May Sets Date for New Brexit
British Premier Theresa May announced right after a meeting with the Labour Party’s Jeremy Corbyn that the British parliament is voting again on an exit deal during the first week of June. The vote will coincide with the U.S. President Donald Trump’s visit to the United Kingdom.
"This evening the Prime Minister met the Leader of the Opposition in the House of Commons to make clear our determination to bring the talks to a conclusion and deliver on the referendum result to leave the EU," said a Downing Street Spokesman. "We will, therefore, be bringing forward the Withdrawal Agreement Bill in the week beginning the 3rd June," he added.
The spokesman also implied that the talks with the Labour party are continuing and that is "imperative" they approve a deal before the parliament's summer recess, so the UK would be able to leave the European Union then. He also added that the ongoing talks are "useful and constructive."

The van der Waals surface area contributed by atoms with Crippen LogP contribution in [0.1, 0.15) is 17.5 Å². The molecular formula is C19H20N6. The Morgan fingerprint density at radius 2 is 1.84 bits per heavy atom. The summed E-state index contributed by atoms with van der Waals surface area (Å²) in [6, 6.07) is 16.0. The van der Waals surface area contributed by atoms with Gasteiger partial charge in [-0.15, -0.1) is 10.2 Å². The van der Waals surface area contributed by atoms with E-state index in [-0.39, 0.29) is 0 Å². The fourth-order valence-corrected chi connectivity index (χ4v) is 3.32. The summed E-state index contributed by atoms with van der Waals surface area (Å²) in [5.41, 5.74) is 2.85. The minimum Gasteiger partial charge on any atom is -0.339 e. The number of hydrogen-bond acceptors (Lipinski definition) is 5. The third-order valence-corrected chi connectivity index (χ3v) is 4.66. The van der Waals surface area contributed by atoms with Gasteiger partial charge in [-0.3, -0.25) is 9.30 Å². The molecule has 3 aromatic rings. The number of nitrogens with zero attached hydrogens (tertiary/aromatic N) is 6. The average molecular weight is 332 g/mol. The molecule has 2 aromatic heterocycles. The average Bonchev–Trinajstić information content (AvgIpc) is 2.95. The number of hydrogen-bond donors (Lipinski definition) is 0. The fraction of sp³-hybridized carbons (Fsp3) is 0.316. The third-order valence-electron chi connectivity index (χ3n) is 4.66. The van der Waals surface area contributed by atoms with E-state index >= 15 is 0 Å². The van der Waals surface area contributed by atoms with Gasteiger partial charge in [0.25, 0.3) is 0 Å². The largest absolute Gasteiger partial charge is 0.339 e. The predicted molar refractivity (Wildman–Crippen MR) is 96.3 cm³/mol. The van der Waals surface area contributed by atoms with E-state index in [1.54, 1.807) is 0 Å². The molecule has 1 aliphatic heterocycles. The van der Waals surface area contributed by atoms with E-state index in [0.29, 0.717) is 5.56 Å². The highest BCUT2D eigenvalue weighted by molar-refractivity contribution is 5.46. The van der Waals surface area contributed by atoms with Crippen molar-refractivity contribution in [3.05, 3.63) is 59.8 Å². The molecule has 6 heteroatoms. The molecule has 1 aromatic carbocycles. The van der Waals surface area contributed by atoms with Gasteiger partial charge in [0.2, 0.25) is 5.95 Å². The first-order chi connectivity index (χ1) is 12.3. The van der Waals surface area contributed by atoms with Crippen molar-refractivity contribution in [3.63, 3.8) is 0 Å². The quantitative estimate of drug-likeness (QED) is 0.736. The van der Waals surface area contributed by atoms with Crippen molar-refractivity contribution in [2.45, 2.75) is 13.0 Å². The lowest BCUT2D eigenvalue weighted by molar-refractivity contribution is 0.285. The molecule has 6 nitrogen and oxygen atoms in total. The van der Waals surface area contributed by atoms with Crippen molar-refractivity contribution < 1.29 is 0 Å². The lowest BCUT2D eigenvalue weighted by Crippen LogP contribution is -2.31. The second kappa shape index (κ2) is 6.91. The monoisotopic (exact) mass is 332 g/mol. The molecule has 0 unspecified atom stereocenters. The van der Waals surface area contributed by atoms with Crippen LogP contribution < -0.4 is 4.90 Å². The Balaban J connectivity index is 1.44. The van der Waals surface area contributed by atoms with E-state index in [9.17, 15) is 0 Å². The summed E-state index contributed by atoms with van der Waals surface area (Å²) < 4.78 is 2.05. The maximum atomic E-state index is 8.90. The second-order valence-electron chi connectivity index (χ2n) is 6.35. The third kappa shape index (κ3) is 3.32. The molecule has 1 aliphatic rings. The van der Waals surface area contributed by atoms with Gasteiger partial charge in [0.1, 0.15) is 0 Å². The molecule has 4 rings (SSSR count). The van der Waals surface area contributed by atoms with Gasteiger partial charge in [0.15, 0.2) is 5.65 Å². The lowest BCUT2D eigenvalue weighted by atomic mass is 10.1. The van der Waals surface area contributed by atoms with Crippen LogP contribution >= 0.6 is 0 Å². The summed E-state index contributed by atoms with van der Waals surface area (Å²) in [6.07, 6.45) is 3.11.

This would be the fourth time the British parliament votes for a withdrawal deal proposed by Theresa May. They rejected the last three increasing the possibility of leaving the union without a deal.
British MPs Question May's Decision
Meanwhile, some British MPs have questioned May's decision to hold this vote in June.
Democratic Unionist Party Nigel Dodds noted that the deal would be defeated again if it doesn't provide a solution for the Irish backstop problem.
"For the bill to have any prospect of success then there must be a real change to protect the economic and constitutional integrity of the United Kingdom and deliver Brexit," he added.
MP Steve Baker also expressed his disconformity with May's decision.
“If the Brexit Party were demanding we pass this withdrawal agreement, a vote might just make sense. But they aren’t. Quite the reverse," he said.
The UK is set to leave the European Union on October 31, after delaying the date twice. Whether the United Kingdom will leave before with a deal is still not clear, since the Labour party support is key and it seems that they are not willing to support a deal without their previous approval.